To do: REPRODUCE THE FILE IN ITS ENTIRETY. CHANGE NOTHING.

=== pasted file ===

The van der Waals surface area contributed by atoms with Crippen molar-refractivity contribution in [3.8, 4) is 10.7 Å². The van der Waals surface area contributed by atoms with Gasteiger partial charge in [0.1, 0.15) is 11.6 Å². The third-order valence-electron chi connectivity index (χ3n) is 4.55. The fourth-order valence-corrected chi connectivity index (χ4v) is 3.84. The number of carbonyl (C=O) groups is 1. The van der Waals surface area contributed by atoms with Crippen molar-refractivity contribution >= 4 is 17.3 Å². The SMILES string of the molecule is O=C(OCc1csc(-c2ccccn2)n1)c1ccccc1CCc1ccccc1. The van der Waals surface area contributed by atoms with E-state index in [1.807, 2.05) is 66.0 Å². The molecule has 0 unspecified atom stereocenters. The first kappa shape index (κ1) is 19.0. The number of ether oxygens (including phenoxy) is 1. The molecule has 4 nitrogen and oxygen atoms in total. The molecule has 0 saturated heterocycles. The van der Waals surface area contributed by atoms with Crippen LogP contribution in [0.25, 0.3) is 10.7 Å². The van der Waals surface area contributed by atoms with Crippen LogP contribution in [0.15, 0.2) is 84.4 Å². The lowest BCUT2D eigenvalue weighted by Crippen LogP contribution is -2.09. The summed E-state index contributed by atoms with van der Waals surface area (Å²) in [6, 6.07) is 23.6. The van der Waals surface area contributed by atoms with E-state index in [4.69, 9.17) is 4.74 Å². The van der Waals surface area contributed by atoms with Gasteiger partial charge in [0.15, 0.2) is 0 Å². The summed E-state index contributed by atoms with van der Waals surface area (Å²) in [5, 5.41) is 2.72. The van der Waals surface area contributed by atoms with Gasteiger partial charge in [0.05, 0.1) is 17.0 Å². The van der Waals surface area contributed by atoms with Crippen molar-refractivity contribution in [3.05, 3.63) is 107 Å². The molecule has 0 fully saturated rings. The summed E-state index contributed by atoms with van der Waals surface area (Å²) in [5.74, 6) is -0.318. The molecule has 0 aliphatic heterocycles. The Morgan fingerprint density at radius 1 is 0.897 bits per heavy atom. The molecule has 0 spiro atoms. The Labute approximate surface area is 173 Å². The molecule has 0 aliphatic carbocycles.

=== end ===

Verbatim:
The van der Waals surface area contributed by atoms with Crippen molar-refractivity contribution in [3.8, 4) is 10.7 Å². The van der Waals surface area contributed by atoms with Gasteiger partial charge in [0.1, 0.15) is 11.6 Å². The third-order valence-electron chi connectivity index (χ3n) is 4.55. The fourth-order valence-corrected chi connectivity index (χ4v) is 3.84. The number of carbonyl (C=O) groups is 1. The van der Waals surface area contributed by atoms with Crippen molar-refractivity contribution >= 4 is 17.3 Å². The SMILES string of the molecule is O=C(OCc1csc(-c2ccccn2)n1)c1ccccc1CCc1ccccc1. The van der Waals surface area contributed by atoms with E-state index in [1.807, 2.05) is 66.0 Å². The molecule has 0 unspecified atom stereocenters. The first kappa shape index (κ1) is 19.0. The number of ether oxygens (including phenoxy) is 1. The molecule has 4 nitrogen and oxygen atoms in total. The molecule has 0 saturated heterocycles. The van der Waals surface area contributed by atoms with Crippen LogP contribution in [0.25, 0.3) is 10.7 Å². The van der Waals surface area contributed by atoms with Crippen LogP contribution in [0.15, 0.2) is 84.4 Å². The lowest BCUT2D eigenvalue weighted by Crippen LogP contribution is -2.09. The summed E-state index contributed by atoms with van der Waals surface area (Å²) in [6, 6.07) is 23.6. The van der Waals surface area contributed by atoms with E-state index in [4.69, 9.17) is 4.74 Å². The van der Waals surface area contributed by atoms with Gasteiger partial charge in [0.15, 0.2) is 0 Å². The summed E-state index contributed by atoms with van der Waals surface area (Å²) in [5, 5.41) is 2.72. The van der Waals surface area contributed by atoms with Gasteiger partial charge in [0.05, 0.1) is 17.0 Å². The van der Waals surface area contributed by atoms with Crippen molar-refractivity contribution in [3.05, 3.63) is 107 Å². The molecule has 0 fully saturated rings. The summed E-state index contributed by atoms with van der Waals surface area (Å²) in [5.74, 6) is -0.318. The molecule has 0 aliphatic heterocycles. The Morgan fingerprint density at radius 1 is 0.897 bits per heavy atom. The molecule has 0 spiro atoms. The Labute approximate surface area is 173 Å². The molecule has 0 aliphatic carbocycles.